Truck rental up marginally in October
Published On Nov 18, 2019
Despite the overall slump in the economic activities, and negative sentiments, truck owners able to enhance fleet utilization in the month.
The softening of diesel price for the second consequent month, further drop-in diesel prices in October, 10%-15% jump in more cargo offerings from manufacturing units to wholesalers to liquidate the pile-up of inventories in wake of peak festival season has increased the demand for trucks in the month.
Besides, the additional demand for goods carriers for Kharif crop harvesting including paddy, cotton and oilseeds with improvement in the supply of fruits and vegetables arriving in APMCs, the truck rentals moved up by 2-3% in October 2019 on the back of last month's increase in truck freight by 3-4%.
Indian Foundation of Transport and Research and Training (IFTRT) in its monthly reports said, “Truck owners were able to increase fleet utilization in the last six-eight weeks. However, the manufacturing sector's fresh production volumes remained at lowest levels while looking into the performance of the last two and half years and thus the truck fleet replacement remained on negative territory to the extent that goods carriers sales for 5 ton-55 ton gross capacity were down by over 50% over the same period that is October last year as even the much-expected pre-buying of BS-IV vehicles failed to take off to beat the introduction of very high cost and high tech BS-VI trucks to be introduced from 1st April 2020 as truckers have fears of limited after-sale back-up from truck makers and their dealers.”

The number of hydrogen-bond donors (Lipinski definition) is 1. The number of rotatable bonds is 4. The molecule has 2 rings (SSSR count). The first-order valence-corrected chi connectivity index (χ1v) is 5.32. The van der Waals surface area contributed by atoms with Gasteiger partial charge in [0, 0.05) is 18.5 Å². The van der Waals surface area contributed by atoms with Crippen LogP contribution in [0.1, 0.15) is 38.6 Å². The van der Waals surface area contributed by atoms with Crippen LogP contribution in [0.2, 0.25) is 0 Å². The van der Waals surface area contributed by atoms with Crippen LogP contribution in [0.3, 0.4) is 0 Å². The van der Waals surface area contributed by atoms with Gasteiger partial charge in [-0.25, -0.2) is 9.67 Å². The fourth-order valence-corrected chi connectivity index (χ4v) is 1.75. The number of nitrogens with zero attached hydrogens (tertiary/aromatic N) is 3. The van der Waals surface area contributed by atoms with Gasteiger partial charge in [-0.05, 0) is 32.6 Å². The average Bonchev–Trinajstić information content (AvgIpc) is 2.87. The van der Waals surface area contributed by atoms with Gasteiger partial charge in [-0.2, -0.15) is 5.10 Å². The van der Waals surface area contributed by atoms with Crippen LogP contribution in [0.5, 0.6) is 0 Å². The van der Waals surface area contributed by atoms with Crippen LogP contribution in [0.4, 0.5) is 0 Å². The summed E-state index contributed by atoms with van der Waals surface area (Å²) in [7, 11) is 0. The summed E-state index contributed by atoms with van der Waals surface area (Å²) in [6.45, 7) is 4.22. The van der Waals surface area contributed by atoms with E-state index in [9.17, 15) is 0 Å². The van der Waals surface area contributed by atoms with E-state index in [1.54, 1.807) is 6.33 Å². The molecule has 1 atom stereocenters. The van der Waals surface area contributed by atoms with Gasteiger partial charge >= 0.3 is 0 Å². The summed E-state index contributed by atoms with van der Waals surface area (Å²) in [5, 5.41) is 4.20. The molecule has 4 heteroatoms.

With all-round gloom on the economic front with slowdown not letting its grip on core sectors, manufacturing sector, subdued GST collection, and exports remaining timid with the negative expectation of less than 5% GDP growth, dominated by the service sector, the truck rentals have survived the stress in the last two months in September and October 2019 due to higher shipment of piled up inventories in wake of peak festival season.
According to IFTRT, “While auto industry relates truck sales with GDP growth more often but without much of supporting data, its production volume decline and increasing production shutdowns in the current scenario remains a matter of special concern and now it is being told in the freight market that due to migration from BS-IV to BS-VI in next 5 months, the leading truck makers will curtail production and from January 2020 onwards shall be producing goods carriers based on the advance orders from customers to avoid inventory pile up.”